Get our free book (in Spanish or English) on rainwater now - To Catch the Rain.
Brazil's Landless Workers Movement (MST)
The Brazilian Landless Workers Movement, or Movimento dos Trabalhadores Rurias Sem Terra (MST) in Portuguese, is a social movement dedicated to carrying out land reform to ensure more equality in land distribution. The estimated 1.5 million members have peacefully occupied unused land and established cooperative farms in Brazil. Once they establish a cooperative the organization helps build houses, schools and clinics. Throughout the process they promote indigenous cultures, gender equality and a sustainable environment. The organization has, and continues to, develop a “sustainable socio-economic model that offers a concrete alternative to today’s globalization.(1)”
The MST has achieved this through the organization and education of its members. They organize marches such as the National March for Employment, Justice, and Agrarian Reform in April 1997. They worked with the Brazilian Minister for the Environment to develop an Environmental Education program for leaders, teachers, and technical experts. They work with other countries to train teachers and Doctors, there are currently 48 MST members studying medicine at the Latin American School of Medicine in Cuba. There are also numerous members studying teaching in seven different universities across Brazil. In 1999 they began to introduce Bionatur, seeds produced without any pesticides or other chemicals while eliminating genetically modified crops from local fields.
The MST has also begun to work on an international scale to help others seeking an alternative to the FTAA (Federal Trade Area of the Americas) model in Latin America, Africa, Asia, and the Middle East. In 2002 they marched with 50,000 people during the World Social Forum along with Via Campesina (an international rural workers organization with a Brazil chapter). They have joined up with CLOC (Latin American Coordination of Rural Worker Organizations). In April of 2003 they sent soccer balls to children in Palestine as a show of solidarity.
The Brazil chapter of Via Campesina works closely with the MST as well. This organization is “an autonomous, pluralist movement, without political or economical ties of any type (2).” It originated in April 1992 when rural leaders from Central, North and South America and Europe came together in the context of the Congress of the National Union of Farmers and Ranchers (UNAG). The group’s focus is primarily food sovereignty, agrarian reform, external debt, technology, women’s participation and rural development.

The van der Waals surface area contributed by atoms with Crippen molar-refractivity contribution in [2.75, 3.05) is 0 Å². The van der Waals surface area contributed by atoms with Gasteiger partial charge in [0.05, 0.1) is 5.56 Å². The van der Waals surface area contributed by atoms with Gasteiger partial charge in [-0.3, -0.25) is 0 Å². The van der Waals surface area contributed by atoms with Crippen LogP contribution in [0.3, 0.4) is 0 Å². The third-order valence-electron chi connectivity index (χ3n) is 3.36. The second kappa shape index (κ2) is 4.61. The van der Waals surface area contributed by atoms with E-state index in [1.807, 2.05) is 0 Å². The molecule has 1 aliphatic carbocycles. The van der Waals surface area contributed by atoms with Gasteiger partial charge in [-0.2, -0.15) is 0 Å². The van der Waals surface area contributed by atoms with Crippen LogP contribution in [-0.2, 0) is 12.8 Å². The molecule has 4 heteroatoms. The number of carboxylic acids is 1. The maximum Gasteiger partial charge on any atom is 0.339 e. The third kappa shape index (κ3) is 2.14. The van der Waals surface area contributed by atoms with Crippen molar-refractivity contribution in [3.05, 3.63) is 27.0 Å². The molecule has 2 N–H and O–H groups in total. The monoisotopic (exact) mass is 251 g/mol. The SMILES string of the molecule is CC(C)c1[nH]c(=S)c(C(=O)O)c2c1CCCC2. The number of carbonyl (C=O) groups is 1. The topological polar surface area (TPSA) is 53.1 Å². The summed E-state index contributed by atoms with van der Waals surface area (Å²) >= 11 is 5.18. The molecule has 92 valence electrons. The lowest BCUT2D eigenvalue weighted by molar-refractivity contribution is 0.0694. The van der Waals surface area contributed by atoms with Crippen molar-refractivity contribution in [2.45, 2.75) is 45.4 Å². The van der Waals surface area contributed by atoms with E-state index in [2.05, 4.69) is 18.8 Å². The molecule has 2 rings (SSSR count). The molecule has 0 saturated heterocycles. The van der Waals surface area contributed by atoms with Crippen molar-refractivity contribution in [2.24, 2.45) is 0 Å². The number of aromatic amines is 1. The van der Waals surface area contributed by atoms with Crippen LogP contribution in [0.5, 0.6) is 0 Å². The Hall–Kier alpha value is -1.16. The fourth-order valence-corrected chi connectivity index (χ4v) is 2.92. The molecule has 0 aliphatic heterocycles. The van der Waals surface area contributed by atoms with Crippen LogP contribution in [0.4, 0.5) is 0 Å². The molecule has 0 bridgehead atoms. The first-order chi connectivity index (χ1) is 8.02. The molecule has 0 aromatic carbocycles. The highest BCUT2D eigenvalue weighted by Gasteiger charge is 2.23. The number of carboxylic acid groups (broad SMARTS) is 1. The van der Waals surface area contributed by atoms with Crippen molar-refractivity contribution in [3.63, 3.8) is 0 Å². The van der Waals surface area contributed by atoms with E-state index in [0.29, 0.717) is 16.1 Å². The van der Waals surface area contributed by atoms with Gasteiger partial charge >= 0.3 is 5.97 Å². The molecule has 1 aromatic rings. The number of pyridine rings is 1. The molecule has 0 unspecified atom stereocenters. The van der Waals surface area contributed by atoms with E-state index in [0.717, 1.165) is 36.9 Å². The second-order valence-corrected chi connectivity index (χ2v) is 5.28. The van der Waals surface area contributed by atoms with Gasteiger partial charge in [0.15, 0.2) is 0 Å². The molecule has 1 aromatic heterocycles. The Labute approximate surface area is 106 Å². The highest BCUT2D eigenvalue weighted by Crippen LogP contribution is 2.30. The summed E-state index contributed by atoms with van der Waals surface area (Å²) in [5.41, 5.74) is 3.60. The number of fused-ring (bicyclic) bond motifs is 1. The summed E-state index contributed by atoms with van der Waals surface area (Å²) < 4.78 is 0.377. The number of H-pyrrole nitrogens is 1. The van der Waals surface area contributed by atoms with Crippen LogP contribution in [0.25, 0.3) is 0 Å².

They have many affiliates including National Family Farm Coalition (NFFC), Border Farm Workers Project - Proyecto de Trabajadores Agricolas Fronterizos and the Rural Coalition just in the United States, and more than 140 worldwide(3).
MST in the News:
For more information:
Contact the International Operative Secretariat (IOS) of Via Campesina at; +62-21-7991890
Jl. Mampang Prapatan XIV No. 5
For information in English about the MST or to get involed, email email@example.com or write to:
FRIENDS OF THE MST
P.O. Box 478487
Chicago, IL 60647
Para informações em Português, vá para:
Movimento dos Trabalhadores Rurias Sem Terra, Contatos:
Jornal Sem Terra – firstname.lastname@example.org
Revista Sem Terra – email@example.com
Vozes da Terra – firstname.lastname@example.org
Para información en Español vaya a:
1. Carter, Dr. Miguel. "Hisotry of the MST." MST. 02 12 2003. FRIENDS OF THE MST, Web. 18 Feb 2010. <http://www.mstbrazil.org/?q=history>.
2. Carter, Dr. Miguel. "Via Campensia." MST. 02 12 2003. FRIENDS OF THE MST, Web. 18 Feb 2010. <http://www.mstbrazil.org/?q=vaicampesina>.
3. "The International Peasant's Voice." What is La Via Campesina. 18 Feb 2010. La Via Campesina, Web. 21 Feb 2010. <http://viacampesina.org/en/index.php?option=com_content&view=frontpage&Itemid=1>.